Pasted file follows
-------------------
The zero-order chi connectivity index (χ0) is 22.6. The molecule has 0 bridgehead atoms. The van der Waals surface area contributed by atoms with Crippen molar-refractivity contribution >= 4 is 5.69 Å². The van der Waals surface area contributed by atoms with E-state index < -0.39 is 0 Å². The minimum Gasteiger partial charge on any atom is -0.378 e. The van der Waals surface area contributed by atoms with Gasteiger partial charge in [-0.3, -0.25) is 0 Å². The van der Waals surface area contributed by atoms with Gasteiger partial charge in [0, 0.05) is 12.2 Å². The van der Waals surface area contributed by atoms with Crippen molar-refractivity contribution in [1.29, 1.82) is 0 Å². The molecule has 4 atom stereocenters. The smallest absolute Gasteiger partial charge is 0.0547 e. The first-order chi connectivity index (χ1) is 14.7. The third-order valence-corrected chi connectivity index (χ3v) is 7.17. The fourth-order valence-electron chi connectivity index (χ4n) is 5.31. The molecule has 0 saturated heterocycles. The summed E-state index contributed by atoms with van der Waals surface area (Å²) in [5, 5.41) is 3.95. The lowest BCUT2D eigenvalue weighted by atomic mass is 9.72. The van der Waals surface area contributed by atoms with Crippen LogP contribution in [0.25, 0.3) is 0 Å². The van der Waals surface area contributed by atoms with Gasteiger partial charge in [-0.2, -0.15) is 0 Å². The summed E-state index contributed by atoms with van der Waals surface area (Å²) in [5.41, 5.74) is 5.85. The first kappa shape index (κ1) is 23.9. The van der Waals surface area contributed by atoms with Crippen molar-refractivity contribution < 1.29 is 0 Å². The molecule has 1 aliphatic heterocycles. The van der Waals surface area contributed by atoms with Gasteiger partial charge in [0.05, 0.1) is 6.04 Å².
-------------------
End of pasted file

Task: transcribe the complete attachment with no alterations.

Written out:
The zero-order chi connectivity index (χ0) is 22.6. The molecule has 0 bridgehead atoms. The van der Waals surface area contributed by atoms with Crippen molar-refractivity contribution >= 4 is 5.69 Å². The van der Waals surface area contributed by atoms with E-state index < -0.39 is 0 Å². The minimum Gasteiger partial charge on any atom is -0.378 e. The van der Waals surface area contributed by atoms with Gasteiger partial charge in [-0.3, -0.25) is 0 Å². The van der Waals surface area contributed by atoms with Gasteiger partial charge in [0, 0.05) is 12.2 Å². The van der Waals surface area contributed by atoms with Crippen molar-refractivity contribution in [1.29, 1.82) is 0 Å². The molecule has 4 atom stereocenters. The smallest absolute Gasteiger partial charge is 0.0547 e. The first-order chi connectivity index (χ1) is 14.7. The third-order valence-corrected chi connectivity index (χ3v) is 7.17. The fourth-order valence-electron chi connectivity index (χ4n) is 5.31. The molecule has 0 saturated heterocycles. The summed E-state index contributed by atoms with van der Waals surface area (Å²) in [5, 5.41) is 3.95. The lowest BCUT2D eigenvalue weighted by atomic mass is 9.72. The van der Waals surface area contributed by atoms with Crippen LogP contribution in [0.25, 0.3) is 0 Å². The van der Waals surface area contributed by atoms with Gasteiger partial charge in [-0.2, -0.15) is 0 Å². The summed E-state index contributed by atoms with van der Waals surface area (Å²) in [5.41, 5.74) is 5.85. The first kappa shape index (κ1) is 23.9. The van der Waals surface area contributed by atoms with Crippen molar-refractivity contribution < 1.29 is 0 Å². The molecule has 1 aliphatic heterocycles. The van der Waals surface area contributed by atoms with Gasteiger partial charge in [0.05, 0.1) is 6.04 Å².